Beginning with Sunday 15 April 2012, we were on our own and it began an intense period of trying to understand projects and do what we have to do to make things happen. We had meetings at the Area Office to learn about finances and apply for a credit card. We also had the privilege of meeting with the Area Presidency: Elder Viñas, Elder Wilford Andersen and Elder Cornish. We were also trained by Bennie Lilly who is a key player for Welfare Projects all over the Caribbean area. They basically told us, “We know you are capable people and will do the right thing. Follow your promptings and do some good and take time to have some fun.” With that we were turned loose to develop projects using our imagination and help to make the major initiatives already on the books to happen.
While we were in the area on Sunday we strolled around part of a large public park across the street from the Temple.
Figure 66 Edith at caves
Figure 67 Wallace at caves
This has been a very intense week trying to figure out where things are, understanding the Church’s project management system (Chas), getting our LDS mail up and running, getting a temporary car, and starting to meet with people. We discover there are a lot of projects in crisis mode. We want so badly to get a handle on things and do a good job that we are pushing ourselves harder then we have in a very long time. Our day starts at 5:30am with scripture study for ½ hour to an hour, a stroll around the neighborhood and then project management the rest of the day: meetings, visiting, telephone calls, planning, investigating, trying to solve problems, etc. until at least 10:30pm.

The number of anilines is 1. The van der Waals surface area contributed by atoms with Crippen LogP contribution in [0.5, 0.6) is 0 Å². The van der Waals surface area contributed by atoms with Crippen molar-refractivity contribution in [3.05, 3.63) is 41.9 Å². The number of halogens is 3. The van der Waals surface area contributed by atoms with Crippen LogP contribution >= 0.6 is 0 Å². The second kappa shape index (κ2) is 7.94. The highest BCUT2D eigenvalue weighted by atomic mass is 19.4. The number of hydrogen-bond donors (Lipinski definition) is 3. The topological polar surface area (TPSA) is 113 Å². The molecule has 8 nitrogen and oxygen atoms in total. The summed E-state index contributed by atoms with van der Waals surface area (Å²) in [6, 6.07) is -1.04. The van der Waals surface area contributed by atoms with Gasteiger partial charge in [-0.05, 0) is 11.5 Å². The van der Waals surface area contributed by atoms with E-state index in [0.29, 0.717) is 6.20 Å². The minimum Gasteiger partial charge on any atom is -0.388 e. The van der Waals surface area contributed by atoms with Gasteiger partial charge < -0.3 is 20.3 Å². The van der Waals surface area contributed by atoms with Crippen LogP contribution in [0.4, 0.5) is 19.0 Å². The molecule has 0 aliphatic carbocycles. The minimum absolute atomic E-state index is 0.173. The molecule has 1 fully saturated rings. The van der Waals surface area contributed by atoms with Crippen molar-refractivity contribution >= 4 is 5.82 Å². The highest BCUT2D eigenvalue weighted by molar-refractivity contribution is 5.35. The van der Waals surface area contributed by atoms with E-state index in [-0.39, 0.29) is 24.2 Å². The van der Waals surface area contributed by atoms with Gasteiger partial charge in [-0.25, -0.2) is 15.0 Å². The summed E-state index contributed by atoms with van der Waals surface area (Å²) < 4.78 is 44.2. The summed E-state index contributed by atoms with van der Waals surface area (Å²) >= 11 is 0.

until at least 10:30pm.
Figure 68 Edith on porch where we study scriptures
The best way to describe our lives right now is to compare it the traffic jams “Tapones” on the streets of Santo Domingo. One of these days we are going to write an entire chapter on driving the streets in the Dominican Republic. Wallace says he likes driving because there is never a dull moment. Surprising and strange things happen all around you every moment. There are the written rules that everyone disobeys and the “unwritten” rules that everyone obeys and everyone knows their part like a complicated symphony---though it is a long way from sounding like one. We encounter project management resistance with phones, computers, equipment, people, lack of knowledge of where we are and where we are going, customs, etc. It takes a lot of faith to do what we are doing. We feel like we have lived about 6 years in the last 2 weeks.
Project management consists in visiting with people who are always coming at you requesting help and in determining what will be the best projects and who will be the best partners. Then you have to work up a project worksheet to tell about all the elements of the project, the partner organizations, how many people will benefit what the costs are and submit it for approval by the Church. Once it is approved, you work as a project manager to make it happen including a service project by the local church unit. Once the project is completed we are to organize a closing ceremony attended by the local organization, the local priesthood leaders and the local press. Throughout all of this we are using a language we don’t know all that well, working with people who are not accustomed to organizing things and getting this done, who don’t have emails, etc.